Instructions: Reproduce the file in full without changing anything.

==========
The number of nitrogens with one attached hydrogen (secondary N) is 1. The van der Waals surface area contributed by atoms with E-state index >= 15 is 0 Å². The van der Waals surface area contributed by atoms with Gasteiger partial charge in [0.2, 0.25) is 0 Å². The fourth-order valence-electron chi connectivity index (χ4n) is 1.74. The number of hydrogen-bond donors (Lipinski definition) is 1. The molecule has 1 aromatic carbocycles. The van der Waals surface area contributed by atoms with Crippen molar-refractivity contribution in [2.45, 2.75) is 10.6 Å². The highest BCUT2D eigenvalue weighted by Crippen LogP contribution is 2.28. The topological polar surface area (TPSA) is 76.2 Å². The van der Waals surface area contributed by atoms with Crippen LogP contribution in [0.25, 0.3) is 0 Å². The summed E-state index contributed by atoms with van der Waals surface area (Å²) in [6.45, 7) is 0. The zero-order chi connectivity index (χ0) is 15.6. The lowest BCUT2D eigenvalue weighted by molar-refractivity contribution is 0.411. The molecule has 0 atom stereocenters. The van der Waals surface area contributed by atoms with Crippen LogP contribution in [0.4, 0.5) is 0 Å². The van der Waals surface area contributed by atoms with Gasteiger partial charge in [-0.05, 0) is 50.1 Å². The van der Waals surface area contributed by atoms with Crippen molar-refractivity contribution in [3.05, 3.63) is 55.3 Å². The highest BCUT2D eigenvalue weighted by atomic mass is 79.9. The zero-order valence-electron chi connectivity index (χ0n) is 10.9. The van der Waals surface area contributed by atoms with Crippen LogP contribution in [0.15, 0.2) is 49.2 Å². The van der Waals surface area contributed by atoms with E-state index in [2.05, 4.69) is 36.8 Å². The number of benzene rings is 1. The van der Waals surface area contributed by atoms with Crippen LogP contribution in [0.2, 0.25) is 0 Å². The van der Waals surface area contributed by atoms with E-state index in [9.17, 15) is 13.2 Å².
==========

The number of nitrogens with one attached hydrogen (secondary N) is 1. The van der Waals surface area contributed by atoms with E-state index >= 15 is 0 Å². The van der Waals surface area contributed by atoms with Gasteiger partial charge in [0.2, 0.25) is 0 Å². The fourth-order valence-electron chi connectivity index (χ4n) is 1.74. The number of hydrogen-bond donors (Lipinski definition) is 1. The molecule has 1 aromatic carbocycles. The van der Waals surface area contributed by atoms with Crippen molar-refractivity contribution in [2.45, 2.75) is 10.6 Å². The highest BCUT2D eigenvalue weighted by Crippen LogP contribution is 2.28. The topological polar surface area (TPSA) is 76.2 Å². The van der Waals surface area contributed by atoms with Crippen LogP contribution in [0.25, 0.3) is 0 Å². The summed E-state index contributed by atoms with van der Waals surface area (Å²) in [6.45, 7) is 0. The zero-order chi connectivity index (χ0) is 15.6. The lowest BCUT2D eigenvalue weighted by molar-refractivity contribution is 0.411. The molecule has 0 atom stereocenters. The van der Waals surface area contributed by atoms with Crippen LogP contribution in [0.4, 0.5) is 0 Å². The van der Waals surface area contributed by atoms with Gasteiger partial charge in [-0.05, 0) is 50.1 Å². The van der Waals surface area contributed by atoms with Crippen molar-refractivity contribution in [3.05, 3.63) is 55.3 Å². The highest BCUT2D eigenvalue weighted by atomic mass is 79.9. The zero-order valence-electron chi connectivity index (χ0n) is 10.9. The van der Waals surface area contributed by atoms with Crippen LogP contribution in [0.15, 0.2) is 49.2 Å². The van der Waals surface area contributed by atoms with E-state index in [2.05, 4.69) is 36.8 Å². The number of benzene rings is 1. The van der Waals surface area contributed by atoms with Crippen LogP contribution in [0.2, 0.25) is 0 Å². The van der Waals surface area contributed by atoms with E-state index in [9.17, 15) is 13.2 Å².